1973 - when I started asking questions, like, "Why are we all dressed so funny?"

Friday, March 26, 2010

NAEP 2009 - A Personal Reflection

The March 25 edition of The Denver Post tells us that "Students' reading scores show little progress" (3A). I couldn't help but think, "No surprise, that." It seems that often overlooked by the media of the dominant mentality are the roles of parents and culture in education.

Here is a typical quotation from one invested in the status quo:

"I really think that there are tremendous implications for the quality of teaching and the development of school leadership to make sure we have high performing schools across the country," said Steven Paine, superindendent of West Virginia schools and a member of the National Assessment Governing Board, which oversees the tests" (Ibid.).
God bless him, but, really? I'm grasping for a metaphor here that might convey my exasperation with the assumption that pathetic test results can be changed by tweaking the current system or that it is the exclusive domain of teachers and schools to "fix" these students. Here's a possible metaphor:

Suppose you're the captain of The Titanic and you realize there's this huge gash in your ship. Instead of dealing with that problem, you decide to retrain your observation personnel. You tell yourself that the gaping hole in your ship is really beyond your capacity, but getting everyone up to speed on the latest techniques for effective use of bincoulars is something you can control.
Naturally, the ship sinks.
Silly, right? Well, the dominant ideas surrounding education are not far from this outlandish and absurdist scenario. The "huge gash" is the students who don't read because they are in households where computers, televisions and ipods have replaced books, magazines and conversation; the ship's captain stands for those "professionals" who always have the answers but remain blissfully unaware of the questions; the training in observation and binocular use represents the pathetic attempts to overcome overriding cultural indifference among the general population by teaching teachers new techniques and strategies of dubious value.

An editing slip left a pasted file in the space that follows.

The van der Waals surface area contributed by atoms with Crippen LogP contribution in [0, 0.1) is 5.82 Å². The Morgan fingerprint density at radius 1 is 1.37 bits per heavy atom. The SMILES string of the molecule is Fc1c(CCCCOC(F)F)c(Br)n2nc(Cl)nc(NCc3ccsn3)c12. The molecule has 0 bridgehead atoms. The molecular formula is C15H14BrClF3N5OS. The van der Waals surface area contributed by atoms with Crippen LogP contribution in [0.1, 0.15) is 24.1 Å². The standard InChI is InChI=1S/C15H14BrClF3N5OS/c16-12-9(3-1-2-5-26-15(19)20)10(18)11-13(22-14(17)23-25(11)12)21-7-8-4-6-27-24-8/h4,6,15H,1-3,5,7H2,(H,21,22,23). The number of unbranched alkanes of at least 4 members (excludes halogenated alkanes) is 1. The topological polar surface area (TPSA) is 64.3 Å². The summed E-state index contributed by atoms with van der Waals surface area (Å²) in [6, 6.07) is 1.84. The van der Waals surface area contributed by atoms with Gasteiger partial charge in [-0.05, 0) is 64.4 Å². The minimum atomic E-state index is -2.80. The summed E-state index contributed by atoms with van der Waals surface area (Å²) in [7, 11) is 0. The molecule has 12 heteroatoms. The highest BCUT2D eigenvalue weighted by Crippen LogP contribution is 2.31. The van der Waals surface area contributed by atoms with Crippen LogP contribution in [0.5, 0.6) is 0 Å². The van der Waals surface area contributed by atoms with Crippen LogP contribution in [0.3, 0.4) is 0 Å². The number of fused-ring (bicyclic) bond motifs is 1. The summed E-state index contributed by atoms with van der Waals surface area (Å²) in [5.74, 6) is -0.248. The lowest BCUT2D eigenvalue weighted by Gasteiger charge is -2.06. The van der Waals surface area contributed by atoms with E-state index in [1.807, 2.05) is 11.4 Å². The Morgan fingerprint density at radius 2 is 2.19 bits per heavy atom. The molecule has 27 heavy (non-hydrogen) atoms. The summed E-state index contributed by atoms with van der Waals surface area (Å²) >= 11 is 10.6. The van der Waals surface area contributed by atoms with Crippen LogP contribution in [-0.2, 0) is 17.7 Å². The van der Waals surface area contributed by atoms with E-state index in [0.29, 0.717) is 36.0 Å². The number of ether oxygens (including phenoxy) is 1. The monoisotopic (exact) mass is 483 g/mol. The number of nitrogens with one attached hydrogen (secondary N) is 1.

Yesterday I was made aware of the barbarizing effect of technology on good students. We're reading Cormac McCarthy's The Road in one of my English classes. I'm blessed with this small cohort of students who have superior reading abilities. I started the class by asking the group if they had been keeping up on the reading. The majority have and it shows in their penetrating observations about the text.

After class a student approached me and said, "I have a confession to make. I haven't done the reading." (This really surprised me because he had advocated strongly for this book at the beginning of the trimester.) He continued, "This weekend we got Netflicks and I've been watching all of these killer movies. I've got to stop." I said, "Yeah, you only have so much time and space in your life and if you do one thing, it means you can't do another."

This student is in a great place: he has sufficient self-awareness to recognize that if he follows the logic of entertainment, it will displace reading.

How is that this high school student can see it but the educrats can't?

No, Virginia, you can't have it all. If you want an education, you'll simply have to unplug.